The Solution: Build A College Educated Workforce

The answer to Ohio and the nation’s economic challenges is the development of a college-educated workforce. College is still a good investment. The New York Federal Reserve Bank published a recent report that found those with a college or university degree earned a return of about 15 percent above the costs. Data from the College Board illustrates those with college degrees earn more. More importantly, science, technology, engineering and math (STEM) jobs requiring a college degree pay $77,880. This is far above the U.S. average of $43,460.

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To succeed long-term, America must make strategic investments in higher education, foster research and development opportunities and connect students with jobs through co-op and internship programs.

Funding for higher education needs to be a state priority. Due to the Great Recession, many states made tough budget cuts to higher education. Now that the economy is moving again, those cuts to higher education must be restored. Without adequate base funding, higher education cannot operate the programs needed to meet the talent gap.

Higher Education Funding of Select States (Illinois State University Study)

State Population 2009 State Support for Higher Education 2014 State Support for Higher Education
Illinois 12.8M $3.0B $4.0B
Ohio 11.5M $2.4B $2.0B
Georgia 9.9M $2.87B $2.78B
North Carolina 9.8M $3.5B $3.6B

States like Ohio need to invest more in higher education. A recent statewide poll indicated the public supports this investment by a 2 to 1 margin.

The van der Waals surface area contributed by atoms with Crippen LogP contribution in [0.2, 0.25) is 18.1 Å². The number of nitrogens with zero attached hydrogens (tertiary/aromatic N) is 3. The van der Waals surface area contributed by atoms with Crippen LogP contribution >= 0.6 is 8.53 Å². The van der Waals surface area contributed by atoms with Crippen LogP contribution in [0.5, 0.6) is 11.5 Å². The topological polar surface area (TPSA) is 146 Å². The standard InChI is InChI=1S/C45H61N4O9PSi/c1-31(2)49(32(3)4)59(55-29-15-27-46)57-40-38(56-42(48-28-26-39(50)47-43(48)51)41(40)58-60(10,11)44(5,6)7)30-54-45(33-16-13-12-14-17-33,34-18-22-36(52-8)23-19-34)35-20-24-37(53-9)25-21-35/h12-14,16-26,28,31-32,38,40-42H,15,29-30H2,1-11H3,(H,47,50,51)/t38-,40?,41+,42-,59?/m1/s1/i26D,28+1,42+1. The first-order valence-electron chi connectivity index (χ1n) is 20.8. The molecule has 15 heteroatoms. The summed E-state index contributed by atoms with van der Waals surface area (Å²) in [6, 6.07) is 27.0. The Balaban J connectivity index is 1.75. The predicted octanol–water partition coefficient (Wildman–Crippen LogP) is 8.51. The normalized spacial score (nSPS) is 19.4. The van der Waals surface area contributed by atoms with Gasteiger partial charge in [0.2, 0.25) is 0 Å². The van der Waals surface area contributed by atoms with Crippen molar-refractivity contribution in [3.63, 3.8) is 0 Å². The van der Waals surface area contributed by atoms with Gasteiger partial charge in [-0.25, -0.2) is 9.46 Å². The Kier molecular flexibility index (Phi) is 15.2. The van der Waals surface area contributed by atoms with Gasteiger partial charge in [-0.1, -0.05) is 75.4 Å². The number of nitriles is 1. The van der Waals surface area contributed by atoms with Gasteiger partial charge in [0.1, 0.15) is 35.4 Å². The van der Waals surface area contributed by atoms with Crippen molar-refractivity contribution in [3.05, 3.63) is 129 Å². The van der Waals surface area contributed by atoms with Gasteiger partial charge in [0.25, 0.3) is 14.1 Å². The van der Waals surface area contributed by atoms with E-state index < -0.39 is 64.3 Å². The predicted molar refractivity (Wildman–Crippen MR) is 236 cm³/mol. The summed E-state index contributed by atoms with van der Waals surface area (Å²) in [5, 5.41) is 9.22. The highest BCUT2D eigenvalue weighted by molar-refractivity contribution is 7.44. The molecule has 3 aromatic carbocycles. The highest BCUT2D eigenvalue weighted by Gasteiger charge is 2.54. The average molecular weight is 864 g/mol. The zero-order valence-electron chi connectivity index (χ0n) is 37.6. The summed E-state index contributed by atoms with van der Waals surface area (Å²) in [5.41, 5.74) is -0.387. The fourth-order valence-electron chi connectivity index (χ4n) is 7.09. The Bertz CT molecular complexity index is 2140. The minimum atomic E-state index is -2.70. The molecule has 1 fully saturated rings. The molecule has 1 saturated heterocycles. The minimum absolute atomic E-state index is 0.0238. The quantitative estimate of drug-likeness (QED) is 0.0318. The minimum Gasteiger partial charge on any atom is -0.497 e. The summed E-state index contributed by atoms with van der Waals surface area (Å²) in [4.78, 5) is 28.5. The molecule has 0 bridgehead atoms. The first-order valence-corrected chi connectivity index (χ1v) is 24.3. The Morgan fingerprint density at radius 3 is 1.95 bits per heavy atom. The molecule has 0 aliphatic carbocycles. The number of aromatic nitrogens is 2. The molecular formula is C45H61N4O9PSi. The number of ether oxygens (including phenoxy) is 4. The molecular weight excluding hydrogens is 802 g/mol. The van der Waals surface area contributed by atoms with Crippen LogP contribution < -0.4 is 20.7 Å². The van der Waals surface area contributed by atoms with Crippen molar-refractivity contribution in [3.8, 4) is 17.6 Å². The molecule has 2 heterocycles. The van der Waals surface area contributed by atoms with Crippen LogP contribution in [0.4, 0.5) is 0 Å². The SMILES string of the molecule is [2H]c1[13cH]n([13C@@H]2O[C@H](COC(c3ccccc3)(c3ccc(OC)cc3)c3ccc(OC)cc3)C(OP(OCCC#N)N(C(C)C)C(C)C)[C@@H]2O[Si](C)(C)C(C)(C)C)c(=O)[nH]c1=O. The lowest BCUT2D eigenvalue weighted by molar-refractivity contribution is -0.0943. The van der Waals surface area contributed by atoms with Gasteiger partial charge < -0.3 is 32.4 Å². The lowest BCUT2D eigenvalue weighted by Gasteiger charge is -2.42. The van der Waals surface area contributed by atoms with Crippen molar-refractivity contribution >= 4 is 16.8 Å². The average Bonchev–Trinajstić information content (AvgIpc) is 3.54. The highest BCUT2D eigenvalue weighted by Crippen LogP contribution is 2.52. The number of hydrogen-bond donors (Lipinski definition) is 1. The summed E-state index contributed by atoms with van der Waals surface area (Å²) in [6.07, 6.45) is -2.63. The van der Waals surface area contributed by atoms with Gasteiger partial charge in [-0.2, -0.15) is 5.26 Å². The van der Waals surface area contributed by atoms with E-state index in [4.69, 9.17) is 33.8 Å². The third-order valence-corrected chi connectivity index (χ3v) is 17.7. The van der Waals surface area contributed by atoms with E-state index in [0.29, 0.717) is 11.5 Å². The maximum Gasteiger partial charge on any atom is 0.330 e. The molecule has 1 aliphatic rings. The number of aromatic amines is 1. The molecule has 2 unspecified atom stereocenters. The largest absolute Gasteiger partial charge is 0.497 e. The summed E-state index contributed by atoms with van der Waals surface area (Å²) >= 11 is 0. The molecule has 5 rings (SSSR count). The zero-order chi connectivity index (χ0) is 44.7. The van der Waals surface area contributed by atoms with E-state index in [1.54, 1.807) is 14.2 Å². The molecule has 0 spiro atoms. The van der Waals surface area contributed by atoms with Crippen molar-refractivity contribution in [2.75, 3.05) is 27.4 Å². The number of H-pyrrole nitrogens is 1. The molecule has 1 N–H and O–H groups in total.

Research and development at higher education institutions need to be supported to address the talent gap. Technology commercialization is the foundation of Silicon Valley and other tech regions booming. Ohio’s billion-dollar Third Frontier program is a shining example of state led technology commercialization programs that give universities, entrepreneurs, venture capitalist and business leaders a chance to lead an economic transformation around a number of key industries.

States like Ohio could turn the recent disaster with an algae bloom in Lake Erie into a research and development opportunity to fund the best ways to protect the huge source of fresh water—one of Ohio’s greatest assets. When universities become regional research and development leaders companies and high-wage job follow.

Finally, university co-op and internship program help’s Ohio companies recruit the best and brightest students. Data show that students who work as interns or in an industry co-op are hired for full time jobs. Companies love these programs because they recruit students to become workers. States interested in turning college degrees into jobs and helping recruit existing companies should fund co-op and internship programs as a prime method to address the talent gap.